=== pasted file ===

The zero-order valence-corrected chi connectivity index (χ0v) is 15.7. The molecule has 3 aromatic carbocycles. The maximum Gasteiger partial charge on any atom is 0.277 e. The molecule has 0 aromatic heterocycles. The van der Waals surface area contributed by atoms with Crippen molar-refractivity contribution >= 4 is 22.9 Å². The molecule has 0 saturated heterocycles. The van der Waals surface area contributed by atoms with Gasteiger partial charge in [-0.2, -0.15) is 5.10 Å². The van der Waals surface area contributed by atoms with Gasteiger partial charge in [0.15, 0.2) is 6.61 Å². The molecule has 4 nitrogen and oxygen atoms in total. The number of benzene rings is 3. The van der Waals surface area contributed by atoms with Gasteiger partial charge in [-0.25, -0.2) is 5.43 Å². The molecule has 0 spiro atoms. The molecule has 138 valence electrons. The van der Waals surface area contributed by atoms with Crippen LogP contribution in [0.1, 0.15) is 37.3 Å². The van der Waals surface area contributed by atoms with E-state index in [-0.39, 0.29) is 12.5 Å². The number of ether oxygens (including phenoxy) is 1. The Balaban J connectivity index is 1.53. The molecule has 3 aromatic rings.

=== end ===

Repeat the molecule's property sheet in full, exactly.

The zero-order valence-corrected chi connectivity index (χ0v) is 15.7. The molecule has 3 aromatic carbocycles. The maximum Gasteiger partial charge on any atom is 0.277 e. The molecule has 0 aromatic heterocycles. The van der Waals surface area contributed by atoms with Crippen molar-refractivity contribution >= 4 is 22.9 Å². The molecule has 0 saturated heterocycles. The van der Waals surface area contributed by atoms with Gasteiger partial charge in [-0.2, -0.15) is 5.10 Å². The van der Waals surface area contributed by atoms with Gasteiger partial charge in [0.15, 0.2) is 6.61 Å². The molecule has 4 nitrogen and oxygen atoms in total. The number of benzene rings is 3. The van der Waals surface area contributed by atoms with Gasteiger partial charge in [-0.25, -0.2) is 5.43 Å². The molecule has 0 spiro atoms. The molecule has 138 valence electrons. The van der Waals surface area contributed by atoms with Crippen LogP contribution in [0.1, 0.15) is 37.3 Å². The van der Waals surface area contributed by atoms with E-state index in [-0.39, 0.29) is 12.5 Å². The number of ether oxygens (including phenoxy) is 1. The Balaban J connectivity index is 1.53. The molecule has 3 aromatic rings.